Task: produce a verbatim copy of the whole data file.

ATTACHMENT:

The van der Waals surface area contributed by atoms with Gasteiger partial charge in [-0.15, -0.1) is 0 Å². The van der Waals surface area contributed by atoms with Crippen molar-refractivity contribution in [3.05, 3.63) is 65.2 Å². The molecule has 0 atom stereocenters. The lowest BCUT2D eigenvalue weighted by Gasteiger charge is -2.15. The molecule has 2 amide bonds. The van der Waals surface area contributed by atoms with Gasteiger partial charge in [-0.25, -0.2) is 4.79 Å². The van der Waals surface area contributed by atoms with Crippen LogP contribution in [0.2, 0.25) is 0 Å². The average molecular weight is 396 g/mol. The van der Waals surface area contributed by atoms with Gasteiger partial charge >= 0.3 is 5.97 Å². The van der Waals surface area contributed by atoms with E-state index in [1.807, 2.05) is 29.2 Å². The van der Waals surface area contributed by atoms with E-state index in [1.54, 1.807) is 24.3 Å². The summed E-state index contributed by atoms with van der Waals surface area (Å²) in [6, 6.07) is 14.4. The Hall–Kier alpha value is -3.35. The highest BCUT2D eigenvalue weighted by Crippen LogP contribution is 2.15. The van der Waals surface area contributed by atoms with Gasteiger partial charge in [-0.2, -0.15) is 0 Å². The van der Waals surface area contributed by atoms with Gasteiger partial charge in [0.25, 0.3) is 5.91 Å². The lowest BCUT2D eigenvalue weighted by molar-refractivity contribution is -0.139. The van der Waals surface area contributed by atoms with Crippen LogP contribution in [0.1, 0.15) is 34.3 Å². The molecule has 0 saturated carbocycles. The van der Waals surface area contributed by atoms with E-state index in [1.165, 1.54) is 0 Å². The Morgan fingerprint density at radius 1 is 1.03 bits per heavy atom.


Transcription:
The van der Waals surface area contributed by atoms with Gasteiger partial charge in [-0.15, -0.1) is 0 Å². The van der Waals surface area contributed by atoms with Crippen molar-refractivity contribution in [3.05, 3.63) is 65.2 Å². The molecule has 0 atom stereocenters. The lowest BCUT2D eigenvalue weighted by Gasteiger charge is -2.15. The molecule has 2 amide bonds. The van der Waals surface area contributed by atoms with Gasteiger partial charge in [-0.25, -0.2) is 4.79 Å². The van der Waals surface area contributed by atoms with Crippen LogP contribution in [0.2, 0.25) is 0 Å². The average molecular weight is 396 g/mol. The van der Waals surface area contributed by atoms with Gasteiger partial charge >= 0.3 is 5.97 Å². The van der Waals surface area contributed by atoms with E-state index in [1.807, 2.05) is 29.2 Å². The van der Waals surface area contributed by atoms with E-state index in [1.54, 1.807) is 24.3 Å². The summed E-state index contributed by atoms with van der Waals surface area (Å²) in [6, 6.07) is 14.4. The Hall–Kier alpha value is -3.35. The highest BCUT2D eigenvalue weighted by Crippen LogP contribution is 2.15. The van der Waals surface area contributed by atoms with Gasteiger partial charge in [-0.2, -0.15) is 0 Å². The van der Waals surface area contributed by atoms with Gasteiger partial charge in [0.25, 0.3) is 5.91 Å². The lowest BCUT2D eigenvalue weighted by molar-refractivity contribution is -0.139. The van der Waals surface area contributed by atoms with Crippen LogP contribution in [0.1, 0.15) is 34.3 Å². The molecule has 0 saturated carbocycles. The van der Waals surface area contributed by atoms with E-state index in [1.165, 1.54) is 0 Å². The Morgan fingerprint density at radius 1 is 1.03 bits per heavy atom.